View from the Media: Fire and Ice
As a supplement to CDB’s Weekly Civil Society News feature, we are launching View from the Media, a weekly column which will summarize and provide analysis of some of the major stories concerning civil society that appear in the Chinese media.
POLICY BRIEF NO. 12: A New Dawn After the 18th Party Congress?
After the 18th Party Congress, Xi Jinping and Li Keqiang, who have been anointed to become the new president and premier respectively made a number of public appearances that gave observers some optimism that the new leadership will be supportive of reforms strengthening China’s civil society, but we will have to wait and see if they follow up with actions, and not just words.
Liberating the Capabilities of Social Organizations (Ten Years of Growth)
This article by the Communist Party’s mouthpiece reviews the progress made by social organizations over the last decade.
The Culture of China’s Environmental Movement
A group of young environmentalists offer a critical examination of what they see as the shortcomings of the current environmental movement in China.
POLICY BRIEF NO. 9: Meet Your Local Social Affairs Committee
October has been a pretty quiet month as we approach the 18th Party Congress which is now scheduled to start on November 8.
POLICY BRIEF NO. 8: Grassroots NGOS Have a Long Way to Go
The news coming out this last month illustrates just how much the playing field is stacked against grassroots NGOs, even as reforms are carried out at the local level that in theory will make life easier for them by lowering barriers to registration and expanding government contracting to NGOs.
Labor NGO Growing Pains: the Government Should Regulate and Guide Labor Groups , September 3, 2012
More news comes out about the repression of labor NGOs in Shenzhen which started this February and has already affected more than 10 groups.
The basic goal of China’s public institution reform: promoting the development of the public service sector
This article reports on the completion of the first stage of China’s reform of its public institutions (sometimes referred to as public service units)
POLICY BRIEF NO. 6: Two Steps Forward, One Step Back?
This month saw more policy changes emanating from the provincial governments in Beijing and Guangdong as the central and local governments adopt various partial measures in the absence of more up-to-date, comprehensive, national laws and regulations.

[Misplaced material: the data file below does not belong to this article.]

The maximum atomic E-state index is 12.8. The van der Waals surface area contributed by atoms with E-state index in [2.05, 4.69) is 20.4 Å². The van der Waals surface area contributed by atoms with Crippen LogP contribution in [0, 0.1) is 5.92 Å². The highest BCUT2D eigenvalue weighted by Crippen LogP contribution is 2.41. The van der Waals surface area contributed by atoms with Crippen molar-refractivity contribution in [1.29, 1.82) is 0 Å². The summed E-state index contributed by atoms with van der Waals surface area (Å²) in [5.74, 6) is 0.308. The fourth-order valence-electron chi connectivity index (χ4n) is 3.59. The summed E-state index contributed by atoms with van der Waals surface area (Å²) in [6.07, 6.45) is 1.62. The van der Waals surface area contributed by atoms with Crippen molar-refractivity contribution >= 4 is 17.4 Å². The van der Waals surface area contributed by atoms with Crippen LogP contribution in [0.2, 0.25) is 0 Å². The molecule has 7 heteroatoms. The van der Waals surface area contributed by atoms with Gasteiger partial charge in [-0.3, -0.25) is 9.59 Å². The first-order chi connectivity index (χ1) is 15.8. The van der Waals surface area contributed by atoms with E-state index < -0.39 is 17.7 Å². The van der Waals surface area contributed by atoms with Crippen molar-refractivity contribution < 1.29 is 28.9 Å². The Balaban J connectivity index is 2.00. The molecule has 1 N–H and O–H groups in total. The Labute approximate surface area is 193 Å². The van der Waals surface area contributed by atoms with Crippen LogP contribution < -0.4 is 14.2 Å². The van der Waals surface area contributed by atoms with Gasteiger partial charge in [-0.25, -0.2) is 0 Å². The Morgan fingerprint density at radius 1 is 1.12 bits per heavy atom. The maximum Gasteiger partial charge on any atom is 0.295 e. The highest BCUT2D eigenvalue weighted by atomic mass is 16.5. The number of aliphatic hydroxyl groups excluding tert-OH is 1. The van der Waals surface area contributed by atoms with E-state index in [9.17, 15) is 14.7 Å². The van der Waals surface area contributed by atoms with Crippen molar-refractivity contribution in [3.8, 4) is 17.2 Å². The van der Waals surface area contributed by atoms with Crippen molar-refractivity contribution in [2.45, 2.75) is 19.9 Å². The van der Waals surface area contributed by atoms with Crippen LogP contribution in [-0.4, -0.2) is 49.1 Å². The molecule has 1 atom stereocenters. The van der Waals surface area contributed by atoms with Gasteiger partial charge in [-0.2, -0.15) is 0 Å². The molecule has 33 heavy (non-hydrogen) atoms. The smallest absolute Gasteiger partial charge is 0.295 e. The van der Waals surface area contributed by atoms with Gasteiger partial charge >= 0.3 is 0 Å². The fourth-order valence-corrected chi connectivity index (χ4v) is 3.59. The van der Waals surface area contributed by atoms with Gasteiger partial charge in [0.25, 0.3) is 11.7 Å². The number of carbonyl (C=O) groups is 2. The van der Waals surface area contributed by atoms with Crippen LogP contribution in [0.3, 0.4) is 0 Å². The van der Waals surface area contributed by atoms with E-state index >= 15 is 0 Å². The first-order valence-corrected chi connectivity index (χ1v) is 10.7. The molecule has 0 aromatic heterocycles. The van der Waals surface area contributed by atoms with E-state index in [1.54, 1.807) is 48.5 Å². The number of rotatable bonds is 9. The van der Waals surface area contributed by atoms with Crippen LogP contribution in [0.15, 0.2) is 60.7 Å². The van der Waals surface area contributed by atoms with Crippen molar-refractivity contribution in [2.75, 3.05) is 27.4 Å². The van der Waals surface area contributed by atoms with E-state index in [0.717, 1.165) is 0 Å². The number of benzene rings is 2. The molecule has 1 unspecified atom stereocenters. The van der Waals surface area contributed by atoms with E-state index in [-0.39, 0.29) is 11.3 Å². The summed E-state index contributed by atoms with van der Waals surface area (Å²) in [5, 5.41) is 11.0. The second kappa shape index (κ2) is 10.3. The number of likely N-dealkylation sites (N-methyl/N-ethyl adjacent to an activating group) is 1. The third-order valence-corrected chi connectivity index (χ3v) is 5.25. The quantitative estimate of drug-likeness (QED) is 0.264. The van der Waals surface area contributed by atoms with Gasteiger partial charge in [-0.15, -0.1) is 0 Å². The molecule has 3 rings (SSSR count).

The media discusses social organization management: “untying” is not the same as relaxing
This article published by the Communist Party’s mouthpiece reflects one important official position on the management of social organizations. It notes that there are now several experiments ongoing in China (e.g. Shenzhen and Beijing) that will allow social organizations to register directly without a professional supervisory unit. It also notes that in the past, supervisory units were not always consistent in their work. Sometimes they were too lax, other times too strict. It warns that the government should take seriously its role in managing social organizations to better develop the sector and ensure that these organizations act according to the law. In other words, “untying” these organizations by allowing them …read more
NGOs not registered with Civil Affairs will have difficulty getting funding from foundations
On April 26, the Ministry of Civil Affairs issued “Some Regulations Concerning the Standardization of Foundation Behavior (Trial Implementation)” for public comment. In response, around 30 foundations came together to present their opinions on the regulations.
From NGOs to Governmental Organizations
In another social management innovation in Guangdong, the Nanhai District of Foshan City announced they would invite NGO personnel to participate in the election of 19 cadres at the vice section level (fukeji)
The CFPA and the Third Anniversary of the Wenchuan Earthquake
This is one of several articles on NGO responses to disasters that we are making available in commemoration of the May 12, 2008 Wenchuan earthquake in Sichuan.
POLICY BRIEF NO. 4: Coopting Chinese NGOs?
Several news articles during this period offer a more sobering assessment of developments in the nonprofit sector, or the “charitable” or “public welfare” sector as it is commonly referred to in the Chinese press and official documents. These articles highlight an effort by the Chinese government to maintain close ties to, and control over, social organizations
NGOCN’s Financial Incident
This article reveals one of the negative aspects of the NGO sector in China, as well as in other countries: financial mismanagement. It profiles NGOCN, a popular information-sharing and networking NGO website based originally in Kunming but which has since relocated to Guangzhou.